Friday, July 2nd 2010, 5:52 PM EDT
Challenging climate sceptics is good sport but we're in danger of forgetting the deadly serious matter at hand
Well this becomes more entertaining by the moment. Those who staked so much on the "Amazongate" story, only to see it turn round and bite them, are now digging a hole so deep that they will soon be able to witness a possible climate change scenario at first hand, as they emerge, shovels in hand, in the middle of the Great Victoria Desert.
Here's the story so far. In January the rightwing blogger Richard North claimed that the Intergovernmental Panel on Climate Change had "grossly exaggerated the effects of global warming on the Amazon rain forest". In 2007 the Panel had claimed that "up to 40% of the Amazonian forests could react drastically to even a slight reduction in precipitation". Reduced rainfall could rapidly destroy the forests, which would be replaced with ecosystems "such as tropical savannahs."
North asserted that this "seems to be a complete fabrication", though see this update too. His story was picked up by hundreds of other climate change deniers, some of whom went so far as to claim that it destroyed global warming theory. It was also run by the Sunday Times, which headlined its report "UN climate panel shamed by bogus rainforest claim".
Two weeks ago the Sunday Times published a complete retraction. That, you might think, would be the end of the matter. How wrong you would be. Far from accepting that they had made a mistake, the promoters of this story now seem determined to compound it. On Sunday our old friend Christopher Booker asserted that "an exhaustive trawl through all the scientific literature on this subject by my colleague Dr Richard North (who was responsible for uncovering "Amazongate" in the first place), has been unable to find a single study which confirms the specific claim made by the IPCC's 2007 report … all observed evidence indicates that the forest is much more resilient to climate fluctuations than the alarmists would have us believe."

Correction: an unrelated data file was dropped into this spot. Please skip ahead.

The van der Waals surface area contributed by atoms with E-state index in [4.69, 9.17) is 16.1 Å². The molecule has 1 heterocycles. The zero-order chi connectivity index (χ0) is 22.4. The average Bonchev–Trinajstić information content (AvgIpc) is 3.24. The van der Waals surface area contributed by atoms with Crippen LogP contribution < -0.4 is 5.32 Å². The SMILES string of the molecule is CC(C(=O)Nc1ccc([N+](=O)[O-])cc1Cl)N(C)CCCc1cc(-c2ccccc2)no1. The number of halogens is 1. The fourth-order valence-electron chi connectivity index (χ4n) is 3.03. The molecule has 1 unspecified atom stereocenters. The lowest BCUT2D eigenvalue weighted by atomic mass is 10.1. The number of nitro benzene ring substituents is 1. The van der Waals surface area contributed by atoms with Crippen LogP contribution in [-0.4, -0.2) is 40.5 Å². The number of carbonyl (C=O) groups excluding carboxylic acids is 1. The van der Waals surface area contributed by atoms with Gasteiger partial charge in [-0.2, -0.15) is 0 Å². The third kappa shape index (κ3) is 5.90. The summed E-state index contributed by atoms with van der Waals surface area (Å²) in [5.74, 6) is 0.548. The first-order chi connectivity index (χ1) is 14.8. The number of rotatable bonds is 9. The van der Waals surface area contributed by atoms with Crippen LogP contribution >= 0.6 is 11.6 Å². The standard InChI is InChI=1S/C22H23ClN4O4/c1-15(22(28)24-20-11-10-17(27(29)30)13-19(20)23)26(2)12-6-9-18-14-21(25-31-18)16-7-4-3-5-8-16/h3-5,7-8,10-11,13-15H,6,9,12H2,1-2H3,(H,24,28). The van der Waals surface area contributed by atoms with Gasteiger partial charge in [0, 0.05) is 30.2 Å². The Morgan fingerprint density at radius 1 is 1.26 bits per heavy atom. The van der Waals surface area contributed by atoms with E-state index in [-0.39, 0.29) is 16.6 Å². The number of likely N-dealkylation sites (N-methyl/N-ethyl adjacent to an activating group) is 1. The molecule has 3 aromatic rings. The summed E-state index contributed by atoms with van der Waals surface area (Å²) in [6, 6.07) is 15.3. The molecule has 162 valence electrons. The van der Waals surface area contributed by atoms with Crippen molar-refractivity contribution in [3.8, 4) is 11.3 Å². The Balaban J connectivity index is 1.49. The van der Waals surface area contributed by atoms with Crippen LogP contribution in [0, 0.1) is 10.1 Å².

There is no doubt that the IPCC made a mistake. Sourcing its information on the Amazon to a report by the green group WWF rather than the substantial peer-reviewed literature on the subject, was a bizarre and silly thing to do. It is also an issue of such mind-numbing triviality, in view of the fact that the IPCC's 2007 reports extend to several thousand pages and contain tens of thousands of references, that I feel I should apologise for taking up more of your time in pursuing it. But the climate change deniers have made such a big deal of it that it cannot be ignored.
It is also true that nowhere in the peer-reviewed literature is there a specific statement that "up to 40% of the Amazonian forests could react drastically to even a slight reduction in precipitation". This figure was taken from the WWF report and it shouldn't have been.
But far from "grossly exaggerating" the state of the science in 2007, as North claimed, the IPCC – because it referenced the WWF report, not the peer-reviewed literature – grossly understated it. The two foremost peer-reviewed papers on the subject at the time of the 2007 report were both published in Theoretical and Applied Climatology. The references are below. They are cited throughout the literature on Amazon dieback.
What do they tell us? That the projection in the IPCC's report falls far, far short of the predicted impacts on the Amazon.
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